Now always when an image is received it's automatically set as the source of the image object on your application page and always when a matrix is received it's set as the _viewMatrix of the viewpoint of the X3D scene on your application page and a new frame is rendered.

Send image stream to server & receive matrix stream from server (Remote Tracking)

In this example the webcam image is captured by the web browser. The application page, the client, sends an image to the server and receives a matrix from the server to manipulate the local scene, i.e. this time it's a 'two-way communication' between client and server. With this setup, computation can be outsourced to an dedicated machine, while using a relative thin client. Receiving and using the matrix is almost the same as in the previous example, the main difference is that this time the client sends data to the server, i.e. the client sends the webcam image to the server and receives the matrix to manipulate its scene. The webcam is acquired via WebRTCs getUserMedia interface and is streamed to a video object and then to a canvas on the page from which it is streamed to the server. Receiving and using the matrix is only modified in comparison to the previous example, instead of modifying the viewpoint this time the matrixTransformation node is modified with the received matrix.

Code: Camera access, drawing and streaming functions

// get access to the camera and start drawing/streaming
function startSendCam() {
    streaming = false;
    navigator.getUserMedia = navigator.getUserMedia || navigator.webkitGetUserMedia || navigator.mozGetUserMedia || navigator.msGetUserMedia;

    if (navigator.getUserMedia) {
        var constraints = {video:true, audio:false};
                function (stream) {
                    // webcam to video
                    video = document.getElementById('videoID');
                    video.src = URL.createObjectURL(stream);

                    // stream the video to the canvas
                    canvas = document.getElementById('canvasID');
                    context = canvas.getContext('2d');
                    streaming = true;

                    drawVideo(video, context, canvas.width,canvas.height);
                function(stream) {console.log("error while trying to access the webcam."); console.log(stream);}

// update the picture and call send function
function drawVideo(v,c,w,h) {
    if(streaming) {

// send the picture to the server
function streamPicture() {
    if(streaming) {
        var c = document.getElementById('canvasID');
        var picture_data = c.toDataURL('image/jpeg');
        picture_data = picture_data.replace(/^data:image\/(png|jpeg);base64,/, "");
        if(sendsocket.bufferedAmount<picture_data.length*2) {
            send = true;

// open the send socket
function start_image_send(location) {
    sendsocket = websocket(location);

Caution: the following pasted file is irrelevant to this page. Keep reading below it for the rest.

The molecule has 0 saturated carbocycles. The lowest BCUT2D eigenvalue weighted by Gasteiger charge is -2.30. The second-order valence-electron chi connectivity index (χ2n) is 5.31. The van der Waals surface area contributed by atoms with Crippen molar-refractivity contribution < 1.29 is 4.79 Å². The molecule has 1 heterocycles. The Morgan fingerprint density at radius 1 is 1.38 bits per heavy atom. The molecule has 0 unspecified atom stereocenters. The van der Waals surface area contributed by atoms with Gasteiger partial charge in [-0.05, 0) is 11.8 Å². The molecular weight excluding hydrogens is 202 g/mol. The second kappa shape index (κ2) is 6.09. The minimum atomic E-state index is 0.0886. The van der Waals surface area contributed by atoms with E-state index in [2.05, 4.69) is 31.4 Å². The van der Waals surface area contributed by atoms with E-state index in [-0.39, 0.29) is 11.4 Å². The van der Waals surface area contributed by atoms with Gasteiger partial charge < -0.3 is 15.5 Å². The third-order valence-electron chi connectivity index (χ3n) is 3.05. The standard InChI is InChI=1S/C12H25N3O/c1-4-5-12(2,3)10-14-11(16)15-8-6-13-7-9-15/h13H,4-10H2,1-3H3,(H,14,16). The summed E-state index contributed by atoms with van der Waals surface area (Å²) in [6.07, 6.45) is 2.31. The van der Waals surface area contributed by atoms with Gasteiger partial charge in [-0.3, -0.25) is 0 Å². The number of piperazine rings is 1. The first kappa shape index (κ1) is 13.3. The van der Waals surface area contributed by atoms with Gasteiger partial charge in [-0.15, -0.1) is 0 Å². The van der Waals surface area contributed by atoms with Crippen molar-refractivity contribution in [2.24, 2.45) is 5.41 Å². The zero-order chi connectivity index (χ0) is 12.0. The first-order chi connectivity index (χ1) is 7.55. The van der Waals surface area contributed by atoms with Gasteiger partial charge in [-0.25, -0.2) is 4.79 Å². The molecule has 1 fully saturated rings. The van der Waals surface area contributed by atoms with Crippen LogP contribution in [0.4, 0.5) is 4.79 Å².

sendsocket.onopen = function () {

To calibrate your scene with the camera and tracking, you have to override the viewpoint's getProcjetionMatrix function. Open another websocket to TrackedObject1Camera_Projection to receive the camera proejction matrix, save it and close the socket again. Now override the getProjectionMatrix function and just return the saved matrix.

Code: Override the viewpoint's getProjectionMatrix function

var pm_socket = websocket("ws://" + InstantIO_address + "/InstantIO/element/vl/TrackedObject1Camera_Projection/data.string");
pm_socket.onmessage = function(event) {
    MYAPP.projectionMatrix =;     
if(MYAPP.projectionMatrix != null)

var vp = document.getElementById('VIEWPOINT_ID');
vp._x3domNode.getProjectionMatrix = function() {
    var mat = x3dom.fields.SFMatrix4f.identity();
    return mat;

The modified matrix receive funtion uses the setAttribute function to set the new matrix value, thus you don't have to tell the runtime API to render a new frame manually.

Code: Modified matrix receive function

// modified matrix receive function
function start_mat(location) {
    socket_mat = websocket(location);

    socket_mat.onmessage = function(event)
        var mat = x3dom.fields.SFMatrix4f.identity();

        var mt = document.getElementById('MatrixTransform_ID');
        mt.setAttribute('matrix', mat.toGL().join(","));

Connect the websockets again with the specified objects in the VisionLib node.

Code: Modified opening of the websockets

// open the websocket to send an image and receive matrix
start_image_send("ws://" + InstantIO_address + "/InstantIO/element/vl/ImageRGB/data.string");
start_mat("ws://" + InstantIO_address + "/InstantIO/element/vl/TrackedObject1Camera_ModelView/data.string");


In the provided example a webcam image is streamed by the browser to a server, which computes a marker based tracking and returns the matrix needed to transform the object relative to the camera position. It's based on the code snippets above and the Marker Tracking tutorial.



This tutorial has no comments.

Add a new comment

Due to excessive spamming we have disabled the comment functionality for tutorials. Please use our forum to post any questions.